A Proprioception Primer

When I try to define the word “proprioception” I usually refer to it as “deep body sense”. The sensing part of it also has to do with your sense of body in space and your body in relation to itself and other objects. Proprioception is sometimes called the “universal regulator” in that nearly everybody in the world finds proprioceptive input to be regulating to their body in some way.

Proprioceptive sensory input is sometimes called “heavy work”. Because of its role as the universal regulator, it is described throughout sensory-informed websites, images, etc as a good tool to utilize with almost all kids (and humans in general), regardless of whether you know their sensory profile or not. With kids who are sensory-seeking, proprioceptive input is likely to meet their active, seeking needs for high sensory input. For kids who are sensory-avoidant or sensory-sensitive, proprioceptive input may help their body stay settled and regulated even when other overwhelming input is present. For kids who are sensory-missing, proprioceptive input may help raise their baseline awareness of what’s going on in their body, or even if it doesn’t raise their awareness, it might help keep their body regulated and open up space for attention to other things.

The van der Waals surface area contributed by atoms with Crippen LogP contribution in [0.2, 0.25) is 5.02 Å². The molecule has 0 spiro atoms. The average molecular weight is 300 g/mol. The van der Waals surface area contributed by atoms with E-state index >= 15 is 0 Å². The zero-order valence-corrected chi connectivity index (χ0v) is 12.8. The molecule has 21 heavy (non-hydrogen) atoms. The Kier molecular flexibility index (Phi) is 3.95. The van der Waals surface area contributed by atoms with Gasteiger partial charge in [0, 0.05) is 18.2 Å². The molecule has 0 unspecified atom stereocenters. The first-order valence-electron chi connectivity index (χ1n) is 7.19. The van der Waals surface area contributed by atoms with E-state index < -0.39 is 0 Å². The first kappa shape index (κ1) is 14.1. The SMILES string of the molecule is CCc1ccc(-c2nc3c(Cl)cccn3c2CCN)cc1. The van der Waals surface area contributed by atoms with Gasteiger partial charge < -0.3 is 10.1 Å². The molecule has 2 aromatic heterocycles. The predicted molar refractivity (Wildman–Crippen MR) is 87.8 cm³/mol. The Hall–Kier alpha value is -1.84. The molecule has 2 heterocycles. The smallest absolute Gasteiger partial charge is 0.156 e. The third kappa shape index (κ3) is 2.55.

This next part is out of my own describing and classifying, not taken from a different source, so I make no claims that it’s definitive or exhaustive. It’s very possible that I might’ve forgotten something. But as best as I can describe it, I think that proprioception —proprioceptive sensory input — can be subdivided into three types: exertion, impact, and pressure.

[Image description: A visual titled “Proprioception subtypes” that is divided into three columns. The first column is “Exertion – Pushing, pulling, lifting, climbing, hanging, tensing”. The second is “Impact – wrestling, falling, jumping, running, hitting, kicking, banging.” The third is “Pressure – squeezing, weighting, holding, draping, leaning.” The columns are color-coded with purple, blue, and green which were also used in the body text of this post as bullet points for the different subtypes of proprioception. End description.]